Environment minister lists urgent measures to combat pollution

By Gia Chinh    December 21, 2019 | 08:00 am GMT+7
Environment minister lists urgent measures to combat pollution
High-rise buildings in Hanoi could be barely seen through the haze on December 14, 2019. Photo by VnExpress/Tat Dinh.

The Vietnamese environment minister has called for urgent measures to reduce air pollution, from improving monitoring system to changing people's use of coal stoves.

Minister of Natural Resources and Environment Tran Hong Ha said air quality monitoring systems need to be installed, traffic needs to be distributed around cities rather than have vehicles concentrated in certain areas, construction sites need to be covered in order not to spread dust, and people’s daily habits need to be changed.

The air quality in Hanoi and Ho Chi Minh City, Vietnam’s two largest cities, has relentlessly deteriorated to dangerous levels and become a critical health concern in recent months.

Ha, speaking at a meeting on Thursday, said authorities in both cities must install air quality monitoring systems.

They should not compromise on this, and should set up a sufficient number of monitoring stations to provide accurate information about air quality twice a day to the public, he said.

When the air quality is at hazardous levels, the government must immediately inform the public together with the protective measures the health ministry recommends, he said.

"On those days people must be warned early enough to arrange their work schedule [and] especially enable students to stay at home if necessary."

Water trucks should be used to wash the dust off streets on days the air is unbreathable and traffic must be diverted from densely populated areas with serious levels of pollution, he said.

"The police need to prevent personal vehicles from moving into areas with high traffic density while trucks entering the inner areas of Hanoi must be covered," he said.

The environment ministry would coordinate with the construction ministry to issue environmental regulations for construction works, he said. Builders would have clear instructions on "where to put materials, how to dispose waste, and how to shield construction works."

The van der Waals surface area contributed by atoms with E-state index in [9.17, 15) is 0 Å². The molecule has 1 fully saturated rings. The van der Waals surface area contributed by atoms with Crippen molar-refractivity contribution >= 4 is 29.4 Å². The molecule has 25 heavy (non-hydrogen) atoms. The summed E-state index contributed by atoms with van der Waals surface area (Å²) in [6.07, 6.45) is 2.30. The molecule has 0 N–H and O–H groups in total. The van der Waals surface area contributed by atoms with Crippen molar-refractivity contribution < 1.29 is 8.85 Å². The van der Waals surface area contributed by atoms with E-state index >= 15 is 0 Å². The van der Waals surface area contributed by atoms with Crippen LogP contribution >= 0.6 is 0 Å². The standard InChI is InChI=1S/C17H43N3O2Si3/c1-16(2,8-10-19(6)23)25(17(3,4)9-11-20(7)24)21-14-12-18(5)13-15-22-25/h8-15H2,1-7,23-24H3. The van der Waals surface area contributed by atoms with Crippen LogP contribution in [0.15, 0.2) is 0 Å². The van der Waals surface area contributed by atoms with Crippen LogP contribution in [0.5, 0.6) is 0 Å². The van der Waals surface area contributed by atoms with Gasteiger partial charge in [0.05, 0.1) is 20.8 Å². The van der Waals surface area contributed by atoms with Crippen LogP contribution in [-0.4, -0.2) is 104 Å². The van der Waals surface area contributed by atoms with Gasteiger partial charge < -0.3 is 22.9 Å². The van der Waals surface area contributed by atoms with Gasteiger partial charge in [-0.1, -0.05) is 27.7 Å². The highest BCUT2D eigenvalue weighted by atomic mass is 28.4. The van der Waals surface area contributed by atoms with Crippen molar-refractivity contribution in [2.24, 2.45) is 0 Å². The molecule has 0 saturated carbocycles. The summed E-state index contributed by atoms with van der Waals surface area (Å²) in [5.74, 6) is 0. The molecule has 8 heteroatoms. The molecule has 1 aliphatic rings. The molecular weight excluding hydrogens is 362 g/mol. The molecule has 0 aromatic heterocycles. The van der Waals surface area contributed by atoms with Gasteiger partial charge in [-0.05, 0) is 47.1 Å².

A construction project on Belt Road 2 in Hanoi is underway. Photo by VnExpress/Ba Do.

Work on Hanoi’s Belt Road 2 is ongoing. Photo by VnExpress/Ba Do.

Hanoi has over 1,000 construction sites currently as does HCMC. Besides, there are industrial production facilities in both cities that affect air quality.

Hanoi also suffers from seasonal straw burning and 60,000 charcoal stoves are used daily in the area.

The minister’s other solution related to people's daily habits. He instructed district authorities in Hanoi to prevent people from burning straw after harvests to reduce air pollution and encourage the public to stop using charcoal stoves especially on polluted days.

"By 2021 Hanoi needs to eliminate coal stoves."

In the long term the ministry would amend the Law on Environmental Protection and regulations to restructure industries that use fossil fuels that cause pollution, he promised.

It would work with authorities in the two cities to speed up adoption of emission standards for vehicles, he said.

"Motorbikes and cars plying in big cities must be held to higher standards than elsewhere."

He wanted Hanoi and Ho Chi Minh City to take the lead in operating public transport vehicles on clean fuel.

Hanoi has around seven million vehicles for its 7.5 million population, with two million more coming in from other places. 

It has been blanketed repeatedly by a thick haze in the last few months.

In October authorities said the pollution was caused by traffic emissions, coal, construction, and animal farms.

In HCMC, home to around 10 million vehicles and 1,000 large factories, the environment department has suggested that the city's air be detected three times per day on a daily basis, instead of every third day as being done at the present.

 
 
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